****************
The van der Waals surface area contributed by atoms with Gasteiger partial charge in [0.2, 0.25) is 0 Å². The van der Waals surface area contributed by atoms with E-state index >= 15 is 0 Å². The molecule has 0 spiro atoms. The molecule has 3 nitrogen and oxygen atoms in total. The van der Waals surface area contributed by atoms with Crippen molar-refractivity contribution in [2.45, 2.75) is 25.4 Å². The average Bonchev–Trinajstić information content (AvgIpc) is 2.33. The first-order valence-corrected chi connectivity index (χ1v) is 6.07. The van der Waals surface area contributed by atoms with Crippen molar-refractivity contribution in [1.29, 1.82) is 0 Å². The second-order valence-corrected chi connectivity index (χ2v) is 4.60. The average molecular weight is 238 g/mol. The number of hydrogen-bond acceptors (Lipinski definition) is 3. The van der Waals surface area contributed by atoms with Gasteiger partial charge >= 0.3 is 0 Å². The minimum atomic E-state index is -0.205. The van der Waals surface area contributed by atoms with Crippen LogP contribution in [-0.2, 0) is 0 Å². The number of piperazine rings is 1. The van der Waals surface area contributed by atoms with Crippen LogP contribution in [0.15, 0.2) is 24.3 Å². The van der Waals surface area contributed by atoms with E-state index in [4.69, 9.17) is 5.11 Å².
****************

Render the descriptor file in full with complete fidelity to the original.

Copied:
The van der Waals surface area contributed by atoms with Gasteiger partial charge in [0.2, 0.25) is 0 Å². The van der Waals surface area contributed by atoms with E-state index >= 15 is 0 Å². The molecule has 0 spiro atoms. The molecule has 3 nitrogen and oxygen atoms in total. The van der Waals surface area contributed by atoms with Crippen molar-refractivity contribution in [2.45, 2.75) is 25.4 Å². The average Bonchev–Trinajstić information content (AvgIpc) is 2.33. The first-order valence-corrected chi connectivity index (χ1v) is 6.07. The van der Waals surface area contributed by atoms with Crippen molar-refractivity contribution in [1.29, 1.82) is 0 Å². The second-order valence-corrected chi connectivity index (χ2v) is 4.60. The average molecular weight is 238 g/mol. The number of hydrogen-bond acceptors (Lipinski definition) is 3. The van der Waals surface area contributed by atoms with Gasteiger partial charge >= 0.3 is 0 Å². The minimum atomic E-state index is -0.205. The van der Waals surface area contributed by atoms with Crippen LogP contribution in [-0.2, 0) is 0 Å². The number of piperazine rings is 1. The van der Waals surface area contributed by atoms with Crippen LogP contribution in [0.15, 0.2) is 24.3 Å². The van der Waals surface area contributed by atoms with E-state index in [4.69, 9.17) is 5.11 Å².